But it also serves to cordon off this wretched burial site from the rows of neat brick graves that stretch off into the distance.
An Egyptian gravedigger (who doesn't work in the prisoners' section) saw the bodies brought from Abu Ghraib by men in civilian clothes once or twice a week.
Some were buried in the traditional Islamic fashion, the body washed and placed on its side in a shroud, others were not.
"I don't know why the media keep coming here," the first employee says defensively.
"Most of them were just thieves and murderers who died or were executed at the prison. It's just normal, normal."
"Thieves and murderers?" snorts my driver as we leave the cemetery. "Every single one of those was a political prisoner. When a thief dies they give the body to the family."
Back at the prison, the US soldiers have declared the north-west corner of the prison where we had found the body a "crime scene".
"From the smell and the number of other piles of earth, I'd say there's plenty more bodies there," says Colonel Ford.
Abu Ghreib: Run by security intelligence, not ordinary police
"What we're going do is take these people off - very gentle mind you - for questioning so we can find out what's been going on."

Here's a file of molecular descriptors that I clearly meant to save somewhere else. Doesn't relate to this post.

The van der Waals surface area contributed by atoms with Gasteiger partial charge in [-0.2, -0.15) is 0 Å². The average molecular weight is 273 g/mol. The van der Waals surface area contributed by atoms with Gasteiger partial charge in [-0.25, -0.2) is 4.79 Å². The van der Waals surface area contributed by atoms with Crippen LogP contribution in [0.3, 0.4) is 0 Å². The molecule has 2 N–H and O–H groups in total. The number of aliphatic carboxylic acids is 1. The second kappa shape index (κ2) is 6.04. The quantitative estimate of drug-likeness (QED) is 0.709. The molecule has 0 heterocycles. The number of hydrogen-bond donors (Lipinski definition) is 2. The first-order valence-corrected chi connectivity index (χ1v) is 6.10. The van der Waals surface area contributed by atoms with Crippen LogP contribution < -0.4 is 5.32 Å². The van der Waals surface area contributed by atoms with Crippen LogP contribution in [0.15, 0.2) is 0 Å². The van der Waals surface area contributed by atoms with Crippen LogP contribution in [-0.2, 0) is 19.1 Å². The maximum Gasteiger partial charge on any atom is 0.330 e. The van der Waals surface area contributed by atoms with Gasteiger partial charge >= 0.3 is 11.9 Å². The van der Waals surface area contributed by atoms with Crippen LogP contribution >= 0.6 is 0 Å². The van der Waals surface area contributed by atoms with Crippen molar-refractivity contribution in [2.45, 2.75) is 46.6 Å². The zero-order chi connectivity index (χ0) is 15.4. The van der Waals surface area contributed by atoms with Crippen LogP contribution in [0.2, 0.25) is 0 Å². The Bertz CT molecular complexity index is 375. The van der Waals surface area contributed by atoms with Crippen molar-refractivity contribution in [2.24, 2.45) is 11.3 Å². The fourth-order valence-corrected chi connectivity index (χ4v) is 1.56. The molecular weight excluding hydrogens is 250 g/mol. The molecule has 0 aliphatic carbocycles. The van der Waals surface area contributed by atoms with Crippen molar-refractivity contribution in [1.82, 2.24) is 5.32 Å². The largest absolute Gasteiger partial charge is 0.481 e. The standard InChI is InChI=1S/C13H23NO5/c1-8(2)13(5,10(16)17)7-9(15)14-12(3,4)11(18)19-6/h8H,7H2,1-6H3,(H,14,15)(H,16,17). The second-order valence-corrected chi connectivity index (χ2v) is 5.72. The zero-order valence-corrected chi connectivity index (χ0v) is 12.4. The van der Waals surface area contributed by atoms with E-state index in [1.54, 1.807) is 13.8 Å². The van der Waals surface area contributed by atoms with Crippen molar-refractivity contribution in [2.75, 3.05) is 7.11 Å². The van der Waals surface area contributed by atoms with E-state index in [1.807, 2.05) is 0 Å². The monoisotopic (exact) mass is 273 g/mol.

He nods towards the now-handcuffed Iraqi policemen whom I'd spoken to earlier, as well as a senior officer who'd subsequently arrived, and a driver accompanying him whose pick-up truck had a couple of AK-47 assault rifles on board.
The policemen try to explain to the Americans - via my Iraqi guide - that they know nothing of the bodies.
The enclosure in question - marked Section for Foreigners - had been under the jurisdiction of the Mukhabbarat, the security intelligence service, while they were just civilian police.
In fact, the person who did have a tale to tell was sitting in the shade 50 metres (60 yds) away, not cuffed, watching events apparently unnoticed by the soldiers.
"On the last days of the war we heard about nine or 10 shots coming from the Foreigners' Section," the man tells me.
He does not want to give his name but says he is an employee at the police station.
"The Mukhabbarat told our officers that they were doing target practice; the officers never questioned anything the Mukhabbarat told them."
Just then one of the military police approaches, gesturing to the man with a story to tell and saying "Okay, you can leave now, Sir," as he points to the north gate of the prison.
It is the same gate that we have to leave by too, past a giant billboard of the Iraqi leader with the caption: Without the sun there is no life, and without Saddam no dignity.